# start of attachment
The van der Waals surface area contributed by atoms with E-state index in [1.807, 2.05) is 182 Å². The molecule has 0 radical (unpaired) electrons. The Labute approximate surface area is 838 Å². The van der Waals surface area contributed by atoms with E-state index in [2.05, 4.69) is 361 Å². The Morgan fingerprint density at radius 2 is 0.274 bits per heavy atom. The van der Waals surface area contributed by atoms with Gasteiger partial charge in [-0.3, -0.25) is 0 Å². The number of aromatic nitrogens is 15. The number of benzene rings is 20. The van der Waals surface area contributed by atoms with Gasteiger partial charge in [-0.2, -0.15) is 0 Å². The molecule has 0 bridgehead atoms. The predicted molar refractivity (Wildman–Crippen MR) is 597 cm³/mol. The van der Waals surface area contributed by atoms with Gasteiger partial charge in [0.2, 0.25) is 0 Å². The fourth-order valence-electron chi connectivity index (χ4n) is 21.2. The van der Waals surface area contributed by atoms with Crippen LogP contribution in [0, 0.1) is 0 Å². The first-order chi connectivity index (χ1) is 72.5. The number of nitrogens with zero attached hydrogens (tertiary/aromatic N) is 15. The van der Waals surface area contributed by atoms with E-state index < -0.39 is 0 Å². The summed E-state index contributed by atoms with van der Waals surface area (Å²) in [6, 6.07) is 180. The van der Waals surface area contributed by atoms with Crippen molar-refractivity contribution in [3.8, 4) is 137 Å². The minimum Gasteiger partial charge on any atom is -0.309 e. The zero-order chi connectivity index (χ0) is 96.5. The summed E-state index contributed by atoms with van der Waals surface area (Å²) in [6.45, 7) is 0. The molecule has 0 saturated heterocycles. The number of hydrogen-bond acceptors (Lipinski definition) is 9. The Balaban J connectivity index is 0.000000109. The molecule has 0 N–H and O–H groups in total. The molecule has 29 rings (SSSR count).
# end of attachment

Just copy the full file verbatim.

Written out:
The van der Waals surface area contributed by atoms with E-state index in [1.807, 2.05) is 182 Å². The molecule has 0 radical (unpaired) electrons. The Labute approximate surface area is 838 Å². The van der Waals surface area contributed by atoms with E-state index in [2.05, 4.69) is 361 Å². The Morgan fingerprint density at radius 2 is 0.274 bits per heavy atom. The van der Waals surface area contributed by atoms with Gasteiger partial charge in [-0.3, -0.25) is 0 Å². The number of aromatic nitrogens is 15. The number of benzene rings is 20. The van der Waals surface area contributed by atoms with Gasteiger partial charge in [-0.2, -0.15) is 0 Å². The molecule has 0 bridgehead atoms. The predicted molar refractivity (Wildman–Crippen MR) is 597 cm³/mol. The van der Waals surface area contributed by atoms with Gasteiger partial charge in [0.2, 0.25) is 0 Å². The fourth-order valence-electron chi connectivity index (χ4n) is 21.2. The van der Waals surface area contributed by atoms with Crippen LogP contribution in [0, 0.1) is 0 Å². The first-order chi connectivity index (χ1) is 72.5. The number of nitrogens with zero attached hydrogens (tertiary/aromatic N) is 15. The van der Waals surface area contributed by atoms with E-state index < -0.39 is 0 Å². The summed E-state index contributed by atoms with van der Waals surface area (Å²) in [6, 6.07) is 180. The van der Waals surface area contributed by atoms with Crippen molar-refractivity contribution in [3.8, 4) is 137 Å². The minimum Gasteiger partial charge on any atom is -0.309 e. The zero-order chi connectivity index (χ0) is 96.5. The summed E-state index contributed by atoms with van der Waals surface area (Å²) in [6.45, 7) is 0. The molecule has 0 saturated heterocycles. The number of hydrogen-bond acceptors (Lipinski definition) is 9. The Balaban J connectivity index is 0.000000109. The molecule has 0 N–H and O–H groups in total. The molecule has 29 rings (SSSR count).